Techstream Question

Discussion in 'Prius OBDII Third-Party Apps' started by RGeB, Sep 17, 2021.

  1. RGeB

    RGeB Junior Member

    Joined:
    Apr 18, 2021
    79
    15
    0
    Location:
    Australia
    Vehicle:
    Other Hybrid
    Model:
    N/A
    Call me old-fashioned, but I believe in paying a fair price for another person’s effort, so I generally avoid anything pirated. For ‘diagnostics’ in my rav4 hybrid I use OBDLink with MX+, which includes OEM PIDs licensed from Toyota. As mentioned elsewhere, it is very convenient for both instantaneous gauges (I miss my gauges..... | Page 2 | PriusChat) and data logs (More on Hybrid 12V (auxiliary) battery charge control | PriusChat). One limitation is that Toyota PID names can be quite cryptic. OBDLink does not provide PID descriptions. So I peeked into Techstream, which seems intended to provide detailed PID descriptions under Data List Manager > Parameter Information. But all I see there is a copy of the PID name. Is this a limitation of all Techstream versions? Can Techstream users advise whether they see more detailed descriptions?
    TS.jpg
     
  2. PeterJ

    PeterJ New Member

    Joined:
    May 28, 2022
    2
    0
    0
    Location:
    UK
    Vehicle:
    2019 Prius
    Model:
    N/A
    i tried loading this tool version
    VXDIAG VCX NANO for TOYOTA Techstream V15.00.026 Compatible with SAE J2534
    which is a bigger tool than the mini version? on my 8.1 windows but couldnt get it to interlise where it finally comes up with Toyota so i sent it back. Is this all pain free if you use XP or 7 or do you still have to incorporate xhorse and x86 programe files or whatever? and how do you execute this procedure if you do!? thanks.
     
  3. RGeB

    RGeB Junior Member

    Joined:
    Apr 18, 2021
    79
    15
    0
    Location:
    Australia
    Vehicle:
    Other Hybrid
    Model:
    N/A
    Sorry PeterJ, I have not checked in recently, so did not notice your post (thread hijack). There are many threads on many forums and commercial sites on Techstream installation, so I will not try to add to them here. Hopefully you have searched and found them by now. Read widely, the best procedure depends on your specific hardware and software combination.

    To get this thread back on track, I looked in Techstream v 17.10.012, downloaded from Toyota (then loaded with patch and used without internet connection). It gives the same thing: under Data List Manager > Parameter Information there is a only a copy of the PID name. So I guess it is a limitation of all Techstream versions, at least if they are used this way.

    Most PID names are self-explanatory of course, but some are quite ambiguous or cryptic. For example, how is ''Auxiliary Battery Dark Current" measured (some average, time point or minimum)? In my hands it reports various numbers from 7-30 mA on different days after overnight 'sleep' with no accessories connected, no 'smart' keyfob, vehicle locked or not. Not a critical need, but it would be helpful to know what those cryptically named PID names actually report.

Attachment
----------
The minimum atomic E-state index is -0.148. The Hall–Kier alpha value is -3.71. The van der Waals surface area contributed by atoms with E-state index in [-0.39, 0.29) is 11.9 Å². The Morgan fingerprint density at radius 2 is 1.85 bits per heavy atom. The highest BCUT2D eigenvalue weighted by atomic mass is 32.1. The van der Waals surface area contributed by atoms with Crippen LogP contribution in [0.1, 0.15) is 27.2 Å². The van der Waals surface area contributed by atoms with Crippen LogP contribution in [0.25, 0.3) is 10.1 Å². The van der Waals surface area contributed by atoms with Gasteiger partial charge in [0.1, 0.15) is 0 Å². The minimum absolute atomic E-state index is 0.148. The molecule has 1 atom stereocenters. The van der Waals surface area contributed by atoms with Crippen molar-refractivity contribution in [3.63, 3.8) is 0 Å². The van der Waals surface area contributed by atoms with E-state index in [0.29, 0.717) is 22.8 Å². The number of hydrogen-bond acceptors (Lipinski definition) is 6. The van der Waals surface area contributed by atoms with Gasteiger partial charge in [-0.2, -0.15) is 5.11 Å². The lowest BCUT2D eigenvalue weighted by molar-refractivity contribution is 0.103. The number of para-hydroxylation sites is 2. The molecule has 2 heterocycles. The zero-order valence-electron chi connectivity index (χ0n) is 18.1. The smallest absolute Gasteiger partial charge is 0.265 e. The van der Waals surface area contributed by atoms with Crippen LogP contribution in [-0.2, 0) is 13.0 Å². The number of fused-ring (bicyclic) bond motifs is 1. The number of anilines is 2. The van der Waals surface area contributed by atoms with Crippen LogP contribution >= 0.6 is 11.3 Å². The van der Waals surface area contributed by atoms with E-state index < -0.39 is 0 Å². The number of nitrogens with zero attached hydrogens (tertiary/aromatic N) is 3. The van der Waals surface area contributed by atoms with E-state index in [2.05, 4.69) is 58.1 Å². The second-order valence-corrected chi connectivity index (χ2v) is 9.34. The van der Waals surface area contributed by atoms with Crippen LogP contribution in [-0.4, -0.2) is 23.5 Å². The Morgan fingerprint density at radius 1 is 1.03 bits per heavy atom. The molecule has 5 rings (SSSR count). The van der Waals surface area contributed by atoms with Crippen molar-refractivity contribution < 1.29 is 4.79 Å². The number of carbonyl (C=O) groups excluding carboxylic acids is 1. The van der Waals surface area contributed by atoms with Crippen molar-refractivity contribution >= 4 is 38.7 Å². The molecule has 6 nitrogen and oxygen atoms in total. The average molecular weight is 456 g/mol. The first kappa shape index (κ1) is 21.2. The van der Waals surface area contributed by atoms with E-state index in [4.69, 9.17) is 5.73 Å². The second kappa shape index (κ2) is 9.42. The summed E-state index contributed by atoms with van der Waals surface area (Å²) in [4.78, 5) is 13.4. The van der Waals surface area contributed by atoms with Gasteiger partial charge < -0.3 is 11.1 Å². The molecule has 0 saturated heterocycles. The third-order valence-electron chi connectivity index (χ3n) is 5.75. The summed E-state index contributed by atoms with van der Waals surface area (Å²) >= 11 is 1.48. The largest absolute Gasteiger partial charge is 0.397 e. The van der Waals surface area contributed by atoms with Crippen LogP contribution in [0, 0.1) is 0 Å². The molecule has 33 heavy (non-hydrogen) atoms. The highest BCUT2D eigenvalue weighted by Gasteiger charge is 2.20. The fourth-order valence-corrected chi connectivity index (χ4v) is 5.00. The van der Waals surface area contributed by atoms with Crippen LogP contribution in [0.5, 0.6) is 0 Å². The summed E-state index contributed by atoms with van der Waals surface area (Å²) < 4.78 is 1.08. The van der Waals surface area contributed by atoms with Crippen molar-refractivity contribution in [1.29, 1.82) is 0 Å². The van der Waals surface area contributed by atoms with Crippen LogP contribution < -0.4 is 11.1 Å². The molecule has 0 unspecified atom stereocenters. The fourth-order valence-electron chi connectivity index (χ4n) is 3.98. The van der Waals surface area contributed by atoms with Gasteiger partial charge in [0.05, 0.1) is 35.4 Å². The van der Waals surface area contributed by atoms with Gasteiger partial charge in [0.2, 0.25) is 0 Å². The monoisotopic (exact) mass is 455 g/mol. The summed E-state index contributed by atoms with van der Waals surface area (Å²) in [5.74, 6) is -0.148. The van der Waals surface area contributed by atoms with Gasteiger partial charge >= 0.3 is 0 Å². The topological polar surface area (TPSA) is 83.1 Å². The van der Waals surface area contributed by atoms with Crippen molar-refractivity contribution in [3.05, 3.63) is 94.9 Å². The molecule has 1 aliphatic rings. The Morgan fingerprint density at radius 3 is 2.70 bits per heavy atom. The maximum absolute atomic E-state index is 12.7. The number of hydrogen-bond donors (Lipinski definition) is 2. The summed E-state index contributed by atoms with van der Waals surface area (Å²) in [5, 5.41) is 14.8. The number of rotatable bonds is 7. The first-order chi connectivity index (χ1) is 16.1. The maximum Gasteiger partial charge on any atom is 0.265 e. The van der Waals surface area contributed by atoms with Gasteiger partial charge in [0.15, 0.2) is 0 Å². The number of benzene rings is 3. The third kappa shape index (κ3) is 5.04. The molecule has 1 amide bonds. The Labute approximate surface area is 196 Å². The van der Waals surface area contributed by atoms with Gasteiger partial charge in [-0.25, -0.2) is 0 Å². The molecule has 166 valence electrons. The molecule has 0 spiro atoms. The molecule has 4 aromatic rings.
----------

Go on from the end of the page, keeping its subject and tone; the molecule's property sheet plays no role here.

4. Elektroingenieur

    Elektroingenieur Senior Member

    Joined:
    Jan 8, 2017
    2,326
    3,091
    9
    Location:
    California
    Vehicle:
    2016 Prius
    Model:
    Three Touring
    In the Repair Manual (more info), see the Data List/Active Test topics for the various systems. For many items, there are descriptions, normal values, or diagnostic notes; others are merely listed without further explanation.
     
    RGeB likes this.
  5. RGeB

    RGeB Junior Member

    Joined:
    Apr 18, 2021
    79
    15
    0
    Location:
    Australia
    Vehicle:
    Other Hybrid
    Model:
    N/A
    Thanks Elektroingenieur. It is good to have another (paid) place to look. I guess that means that the information actually reported by the cryptically named PIDs is either held secret by Toyota, or charged separately by Toyota; to the added expense of those who have already paid to use the PIDs licensed by Toyota. Some countries have mandated fair access to the information needed to service and repair vehicles, but some manufacturers are working hard to restrict this from vehicle owners, and to make it slower and more expensive than the legislators intended. Hopefully it will be sorted out over time.
     
  6. ChapmanF

    ChapmanF Senior Member

    Joined:
    Mar 30, 2008
    17,845
    12,017
    0
    Location:
    Indiana, USA
    Vehicle:
    2010 Prius
    Model:
    IV